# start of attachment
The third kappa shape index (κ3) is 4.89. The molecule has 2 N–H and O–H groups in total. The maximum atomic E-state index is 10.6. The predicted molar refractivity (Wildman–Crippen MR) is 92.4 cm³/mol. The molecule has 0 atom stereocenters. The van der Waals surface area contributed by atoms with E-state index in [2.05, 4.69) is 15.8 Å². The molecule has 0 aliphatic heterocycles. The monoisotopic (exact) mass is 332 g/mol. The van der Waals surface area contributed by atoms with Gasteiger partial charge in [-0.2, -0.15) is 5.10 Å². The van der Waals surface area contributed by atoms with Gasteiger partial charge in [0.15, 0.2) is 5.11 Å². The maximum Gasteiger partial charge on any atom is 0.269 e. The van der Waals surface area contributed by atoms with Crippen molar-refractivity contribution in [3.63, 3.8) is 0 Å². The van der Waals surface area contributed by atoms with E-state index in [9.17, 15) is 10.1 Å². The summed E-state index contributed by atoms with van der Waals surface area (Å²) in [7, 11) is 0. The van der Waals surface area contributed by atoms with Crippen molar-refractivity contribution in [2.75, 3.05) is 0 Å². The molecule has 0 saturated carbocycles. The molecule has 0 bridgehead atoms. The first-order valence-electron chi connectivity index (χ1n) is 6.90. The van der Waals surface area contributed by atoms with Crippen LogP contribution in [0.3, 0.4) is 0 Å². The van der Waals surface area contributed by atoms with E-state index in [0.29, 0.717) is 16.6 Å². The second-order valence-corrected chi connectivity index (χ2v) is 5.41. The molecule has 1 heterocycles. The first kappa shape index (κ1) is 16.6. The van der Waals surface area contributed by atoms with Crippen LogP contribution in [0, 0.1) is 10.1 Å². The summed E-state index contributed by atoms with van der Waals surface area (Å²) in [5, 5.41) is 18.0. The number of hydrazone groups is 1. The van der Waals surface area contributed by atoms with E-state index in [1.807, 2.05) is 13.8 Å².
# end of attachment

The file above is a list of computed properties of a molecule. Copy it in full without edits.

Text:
The third kappa shape index (κ3) is 4.89. The molecule has 2 N–H and O–H groups in total. The maximum atomic E-state index is 10.6. The predicted molar refractivity (Wildman–Crippen MR) is 92.4 cm³/mol. The molecule has 0 atom stereocenters. The van der Waals surface area contributed by atoms with E-state index in [2.05, 4.69) is 15.8 Å². The molecule has 0 aliphatic heterocycles. The monoisotopic (exact) mass is 332 g/mol. The van der Waals surface area contributed by atoms with Gasteiger partial charge in [-0.2, -0.15) is 5.10 Å². The van der Waals surface area contributed by atoms with Gasteiger partial charge in [0.15, 0.2) is 5.11 Å². The maximum Gasteiger partial charge on any atom is 0.269 e. The van der Waals surface area contributed by atoms with Crippen molar-refractivity contribution in [3.63, 3.8) is 0 Å². The van der Waals surface area contributed by atoms with E-state index in [9.17, 15) is 10.1 Å². The summed E-state index contributed by atoms with van der Waals surface area (Å²) in [7, 11) is 0. The van der Waals surface area contributed by atoms with Crippen molar-refractivity contribution in [2.75, 3.05) is 0 Å². The molecule has 0 saturated carbocycles. The molecule has 0 bridgehead atoms. The first-order valence-electron chi connectivity index (χ1n) is 6.90. The van der Waals surface area contributed by atoms with Crippen LogP contribution in [0.3, 0.4) is 0 Å². The van der Waals surface area contributed by atoms with E-state index in [0.29, 0.717) is 16.6 Å². The second-order valence-corrected chi connectivity index (χ2v) is 5.41. The molecule has 1 heterocycles. The first kappa shape index (κ1) is 16.6. The van der Waals surface area contributed by atoms with Crippen LogP contribution in [0, 0.1) is 10.1 Å². The summed E-state index contributed by atoms with van der Waals surface area (Å²) in [5, 5.41) is 18.0. The number of hydrazone groups is 1. The van der Waals surface area contributed by atoms with E-state index in [1.807, 2.05) is 13.8 Å².